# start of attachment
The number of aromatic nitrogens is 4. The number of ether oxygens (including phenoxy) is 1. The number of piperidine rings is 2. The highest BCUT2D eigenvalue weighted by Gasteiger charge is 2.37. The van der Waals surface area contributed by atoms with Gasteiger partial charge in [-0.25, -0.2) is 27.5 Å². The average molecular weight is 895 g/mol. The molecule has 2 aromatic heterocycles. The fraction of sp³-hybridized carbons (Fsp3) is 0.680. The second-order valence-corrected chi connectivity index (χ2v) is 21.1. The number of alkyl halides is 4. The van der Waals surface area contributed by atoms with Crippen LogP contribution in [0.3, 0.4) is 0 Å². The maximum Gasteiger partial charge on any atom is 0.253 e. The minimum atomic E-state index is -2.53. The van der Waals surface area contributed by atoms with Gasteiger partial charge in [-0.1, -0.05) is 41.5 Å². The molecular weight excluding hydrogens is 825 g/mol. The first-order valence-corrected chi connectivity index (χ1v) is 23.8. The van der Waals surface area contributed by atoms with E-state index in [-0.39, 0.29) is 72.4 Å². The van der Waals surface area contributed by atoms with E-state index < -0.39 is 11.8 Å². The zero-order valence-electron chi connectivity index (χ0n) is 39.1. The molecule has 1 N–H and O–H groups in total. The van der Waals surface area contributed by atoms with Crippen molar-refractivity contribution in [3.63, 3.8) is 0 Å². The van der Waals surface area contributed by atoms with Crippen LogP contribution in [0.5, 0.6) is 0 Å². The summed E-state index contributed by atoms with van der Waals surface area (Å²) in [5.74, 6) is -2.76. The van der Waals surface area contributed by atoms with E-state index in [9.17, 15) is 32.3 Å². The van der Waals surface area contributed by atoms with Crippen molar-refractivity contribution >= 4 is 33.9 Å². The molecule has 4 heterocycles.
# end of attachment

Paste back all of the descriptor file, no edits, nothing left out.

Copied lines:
The number of aromatic nitrogens is 4. The number of ether oxygens (including phenoxy) is 1. The number of piperidine rings is 2. The highest BCUT2D eigenvalue weighted by Gasteiger charge is 2.37. The van der Waals surface area contributed by atoms with Gasteiger partial charge in [-0.25, -0.2) is 27.5 Å². The average molecular weight is 895 g/mol. The molecule has 2 aromatic heterocycles. The fraction of sp³-hybridized carbons (Fsp3) is 0.680. The second-order valence-corrected chi connectivity index (χ2v) is 21.1. The number of alkyl halides is 4. The van der Waals surface area contributed by atoms with Crippen LogP contribution in [0.3, 0.4) is 0 Å². The maximum Gasteiger partial charge on any atom is 0.253 e. The minimum atomic E-state index is -2.53. The van der Waals surface area contributed by atoms with Gasteiger partial charge in [-0.1, -0.05) is 41.5 Å². The molecular weight excluding hydrogens is 825 g/mol. The first-order valence-corrected chi connectivity index (χ1v) is 23.8. The van der Waals surface area contributed by atoms with E-state index in [-0.39, 0.29) is 72.4 Å². The van der Waals surface area contributed by atoms with E-state index < -0.39 is 11.8 Å². The zero-order valence-electron chi connectivity index (χ0n) is 39.1. The molecule has 1 N–H and O–H groups in total. The van der Waals surface area contributed by atoms with Crippen molar-refractivity contribution in [3.63, 3.8) is 0 Å². The van der Waals surface area contributed by atoms with Crippen LogP contribution in [0.5, 0.6) is 0 Å². The summed E-state index contributed by atoms with van der Waals surface area (Å²) in [5.74, 6) is -2.76. The van der Waals surface area contributed by atoms with E-state index in [9.17, 15) is 32.3 Å². The van der Waals surface area contributed by atoms with Crippen molar-refractivity contribution >= 4 is 33.9 Å². The molecule has 4 heterocycles.